But Ratcliffe's path to the intelligence post was still relatively smooth — this time around. Thursday’s vote came just two days after a divided Senate Intelligence Committee approved his nomination, and well before initial expectations for full chamber consideration sometime after Memorial Day.

Trump had originally picked Ratcliffe for the job in July, after the Texas Republican had put on an aggressive public display in his grilling of former special counsel Robert Mueller. But despite serving on the House Intelligence and Judiciary committees, Ratcliffe was something of a puzzle to key Republican senators, and he soon withdrew his name amid questions about whether he had inflated his resume.

Ratcliffe got a second nod from Trump this year after serving on the president’s impeachment defense team. And by Thursday, even Senate Democrats were eager to see Ratcliffe succeed acting Intelligence Director Richard Grenell, a Trump ally who has used his temporary perch to push organizational changes to the national security apparatus.

Grenell, who is also the U.S. ambassador to Germany, has also provided Congress with newly declassified documents related to the prosecution of former national security adviser Michael Flynn and the FBI’s Russia investigation. Democrats contend that the GOP is politicizing those documents to attack former President Barack Obama and Vice President Joe Biden.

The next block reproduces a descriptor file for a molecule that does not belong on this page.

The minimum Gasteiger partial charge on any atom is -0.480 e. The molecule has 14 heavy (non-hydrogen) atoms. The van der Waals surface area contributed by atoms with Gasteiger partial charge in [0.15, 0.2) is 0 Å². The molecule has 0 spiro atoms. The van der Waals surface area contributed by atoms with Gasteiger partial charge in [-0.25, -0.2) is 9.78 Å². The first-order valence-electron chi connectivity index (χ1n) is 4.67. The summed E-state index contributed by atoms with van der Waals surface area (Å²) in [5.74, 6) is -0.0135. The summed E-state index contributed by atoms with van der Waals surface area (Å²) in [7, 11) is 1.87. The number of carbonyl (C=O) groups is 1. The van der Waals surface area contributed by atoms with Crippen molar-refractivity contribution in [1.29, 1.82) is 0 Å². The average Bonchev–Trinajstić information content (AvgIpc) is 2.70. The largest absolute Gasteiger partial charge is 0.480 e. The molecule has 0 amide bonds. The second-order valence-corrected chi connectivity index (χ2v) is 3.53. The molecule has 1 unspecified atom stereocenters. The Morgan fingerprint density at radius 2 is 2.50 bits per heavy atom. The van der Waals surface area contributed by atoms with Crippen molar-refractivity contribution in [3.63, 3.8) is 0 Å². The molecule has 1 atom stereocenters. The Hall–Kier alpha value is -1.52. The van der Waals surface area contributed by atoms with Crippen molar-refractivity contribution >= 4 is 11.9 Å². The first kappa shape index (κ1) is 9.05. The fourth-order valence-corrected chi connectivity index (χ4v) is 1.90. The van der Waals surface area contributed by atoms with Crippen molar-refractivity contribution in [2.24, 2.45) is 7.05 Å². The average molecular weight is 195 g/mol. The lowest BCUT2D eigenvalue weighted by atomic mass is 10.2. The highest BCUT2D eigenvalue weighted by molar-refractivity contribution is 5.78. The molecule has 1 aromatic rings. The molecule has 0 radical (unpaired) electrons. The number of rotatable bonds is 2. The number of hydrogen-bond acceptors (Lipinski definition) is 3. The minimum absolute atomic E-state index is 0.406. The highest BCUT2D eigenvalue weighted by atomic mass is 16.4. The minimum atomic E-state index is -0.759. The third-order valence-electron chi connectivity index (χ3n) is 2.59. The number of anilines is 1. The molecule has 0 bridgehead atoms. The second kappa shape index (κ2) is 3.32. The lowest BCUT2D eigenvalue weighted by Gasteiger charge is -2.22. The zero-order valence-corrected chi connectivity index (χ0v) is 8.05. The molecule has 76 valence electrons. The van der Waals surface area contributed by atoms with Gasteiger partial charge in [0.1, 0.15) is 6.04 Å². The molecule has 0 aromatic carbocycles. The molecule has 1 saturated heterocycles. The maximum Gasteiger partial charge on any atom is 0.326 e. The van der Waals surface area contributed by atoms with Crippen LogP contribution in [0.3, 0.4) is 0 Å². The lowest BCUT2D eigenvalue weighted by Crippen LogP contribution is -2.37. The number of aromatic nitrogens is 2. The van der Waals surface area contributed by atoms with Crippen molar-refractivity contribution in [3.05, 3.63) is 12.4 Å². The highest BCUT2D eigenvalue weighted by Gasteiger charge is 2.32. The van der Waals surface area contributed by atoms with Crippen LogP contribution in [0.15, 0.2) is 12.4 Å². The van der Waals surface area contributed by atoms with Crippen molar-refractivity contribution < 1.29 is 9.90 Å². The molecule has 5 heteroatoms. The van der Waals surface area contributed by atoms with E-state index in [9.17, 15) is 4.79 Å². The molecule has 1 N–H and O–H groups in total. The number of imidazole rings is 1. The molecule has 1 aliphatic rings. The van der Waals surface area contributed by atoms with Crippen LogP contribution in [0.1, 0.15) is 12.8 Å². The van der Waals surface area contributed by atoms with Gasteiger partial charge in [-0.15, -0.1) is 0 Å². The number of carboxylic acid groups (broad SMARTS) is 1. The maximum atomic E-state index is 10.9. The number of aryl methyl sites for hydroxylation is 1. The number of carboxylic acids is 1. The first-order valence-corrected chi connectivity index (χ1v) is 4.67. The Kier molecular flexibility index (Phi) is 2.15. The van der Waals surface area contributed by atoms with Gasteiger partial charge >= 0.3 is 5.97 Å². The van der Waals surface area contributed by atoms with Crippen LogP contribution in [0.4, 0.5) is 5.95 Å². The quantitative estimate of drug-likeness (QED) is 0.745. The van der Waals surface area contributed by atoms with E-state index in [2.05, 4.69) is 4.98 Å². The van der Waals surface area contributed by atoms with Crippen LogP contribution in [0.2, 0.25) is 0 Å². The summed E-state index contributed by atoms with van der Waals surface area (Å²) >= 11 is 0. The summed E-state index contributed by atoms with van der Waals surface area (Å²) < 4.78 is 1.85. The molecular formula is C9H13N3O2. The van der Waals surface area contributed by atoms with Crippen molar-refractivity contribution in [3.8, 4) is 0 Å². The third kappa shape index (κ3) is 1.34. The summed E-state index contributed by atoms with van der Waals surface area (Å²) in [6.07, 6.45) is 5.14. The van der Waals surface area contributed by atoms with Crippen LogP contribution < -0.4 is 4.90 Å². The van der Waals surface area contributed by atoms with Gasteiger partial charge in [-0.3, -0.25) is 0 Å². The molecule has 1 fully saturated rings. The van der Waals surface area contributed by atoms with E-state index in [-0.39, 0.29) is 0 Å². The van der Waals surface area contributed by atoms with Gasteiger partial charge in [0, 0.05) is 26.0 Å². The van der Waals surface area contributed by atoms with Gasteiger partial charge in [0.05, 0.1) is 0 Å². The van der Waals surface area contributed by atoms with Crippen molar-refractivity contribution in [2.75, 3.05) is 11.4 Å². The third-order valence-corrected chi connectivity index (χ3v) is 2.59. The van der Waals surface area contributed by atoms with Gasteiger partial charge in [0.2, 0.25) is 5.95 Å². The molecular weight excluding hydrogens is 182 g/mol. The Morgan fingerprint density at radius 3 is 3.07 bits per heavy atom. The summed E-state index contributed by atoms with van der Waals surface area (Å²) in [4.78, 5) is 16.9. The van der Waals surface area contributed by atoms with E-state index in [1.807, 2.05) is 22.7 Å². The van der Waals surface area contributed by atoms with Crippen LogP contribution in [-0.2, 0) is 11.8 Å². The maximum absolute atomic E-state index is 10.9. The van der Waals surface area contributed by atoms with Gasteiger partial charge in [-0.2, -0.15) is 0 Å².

In contrast, Ratcliffe had vowed at his confirmation hearing to be independent and deliver unvarnished intelligence assessments to Trump, even if he believed it would risk his job.

Still, Democrats don't seem entirely convinced.

Senate Minority Leader Chuck Schumer said before the vote that he had asked Ratcliffe earlier this week if he agreed with the intelligence community’s initial January 2017 assessment that Russia had interfered in the last presidential election with the goal of putting Trump in the Oval Office — a finding recently backed the Senate Intelligence Committee.

“He could not confirm it,” Schumer said.

He said he also asked Ratcliffe to brief the congressional “Gang of Eight” every two weeks on election interference and requested that Congress be notified within 72 hours if Russia or another country attempts to interfere in U.S. elections.

“In neither case could he commit,” Schumer said.